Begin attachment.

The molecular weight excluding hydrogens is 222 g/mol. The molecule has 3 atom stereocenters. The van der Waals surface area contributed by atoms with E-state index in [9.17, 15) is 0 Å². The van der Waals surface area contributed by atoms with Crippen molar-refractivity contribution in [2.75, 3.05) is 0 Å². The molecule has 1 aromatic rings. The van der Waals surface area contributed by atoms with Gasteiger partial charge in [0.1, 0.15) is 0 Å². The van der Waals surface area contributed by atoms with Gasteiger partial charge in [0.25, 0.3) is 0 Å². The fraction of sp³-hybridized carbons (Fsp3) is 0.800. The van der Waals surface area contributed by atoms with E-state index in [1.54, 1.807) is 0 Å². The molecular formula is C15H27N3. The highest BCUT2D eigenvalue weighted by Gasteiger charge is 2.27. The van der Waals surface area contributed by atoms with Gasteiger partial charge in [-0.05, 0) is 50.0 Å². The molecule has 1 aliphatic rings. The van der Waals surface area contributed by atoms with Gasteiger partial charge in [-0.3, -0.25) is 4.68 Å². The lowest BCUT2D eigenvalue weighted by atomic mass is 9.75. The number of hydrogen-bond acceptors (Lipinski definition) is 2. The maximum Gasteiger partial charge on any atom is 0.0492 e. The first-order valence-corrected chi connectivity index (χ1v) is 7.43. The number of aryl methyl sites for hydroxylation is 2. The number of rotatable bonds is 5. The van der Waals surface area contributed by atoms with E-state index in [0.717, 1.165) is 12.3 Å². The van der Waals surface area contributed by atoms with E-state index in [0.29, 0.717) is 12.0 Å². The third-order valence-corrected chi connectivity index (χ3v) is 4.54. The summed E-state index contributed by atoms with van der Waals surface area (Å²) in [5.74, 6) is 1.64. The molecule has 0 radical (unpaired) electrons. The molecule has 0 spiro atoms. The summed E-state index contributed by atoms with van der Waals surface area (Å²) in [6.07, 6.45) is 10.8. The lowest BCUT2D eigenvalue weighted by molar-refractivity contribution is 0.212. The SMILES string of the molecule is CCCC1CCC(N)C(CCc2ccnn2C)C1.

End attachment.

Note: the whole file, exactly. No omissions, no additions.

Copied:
The molecular weight excluding hydrogens is 222 g/mol. The molecule has 3 atom stereocenters. The van der Waals surface area contributed by atoms with E-state index in [9.17, 15) is 0 Å². The van der Waals surface area contributed by atoms with Crippen molar-refractivity contribution in [2.75, 3.05) is 0 Å². The molecule has 1 aromatic rings. The van der Waals surface area contributed by atoms with Gasteiger partial charge in [0.1, 0.15) is 0 Å². The van der Waals surface area contributed by atoms with Gasteiger partial charge in [0.25, 0.3) is 0 Å². The fraction of sp³-hybridized carbons (Fsp3) is 0.800. The van der Waals surface area contributed by atoms with E-state index in [1.54, 1.807) is 0 Å². The molecular formula is C15H27N3. The highest BCUT2D eigenvalue weighted by Gasteiger charge is 2.27. The van der Waals surface area contributed by atoms with Gasteiger partial charge in [-0.05, 0) is 50.0 Å². The molecule has 1 aliphatic rings. The van der Waals surface area contributed by atoms with Gasteiger partial charge in [-0.3, -0.25) is 4.68 Å². The lowest BCUT2D eigenvalue weighted by atomic mass is 9.75. The number of hydrogen-bond acceptors (Lipinski definition) is 2. The maximum Gasteiger partial charge on any atom is 0.0492 e. The first-order valence-corrected chi connectivity index (χ1v) is 7.43. The number of aryl methyl sites for hydroxylation is 2. The number of rotatable bonds is 5. The van der Waals surface area contributed by atoms with E-state index in [0.717, 1.165) is 12.3 Å². The van der Waals surface area contributed by atoms with E-state index in [0.29, 0.717) is 12.0 Å². The third-order valence-corrected chi connectivity index (χ3v) is 4.54. The summed E-state index contributed by atoms with van der Waals surface area (Å²) in [5.74, 6) is 1.64. The molecule has 0 radical (unpaired) electrons. The molecule has 0 spiro atoms. The summed E-state index contributed by atoms with van der Waals surface area (Å²) in [6.07, 6.45) is 10.8. The lowest BCUT2D eigenvalue weighted by molar-refractivity contribution is 0.212. The SMILES string of the molecule is CCCC1CCC(N)C(CCc2ccnn2C)C1.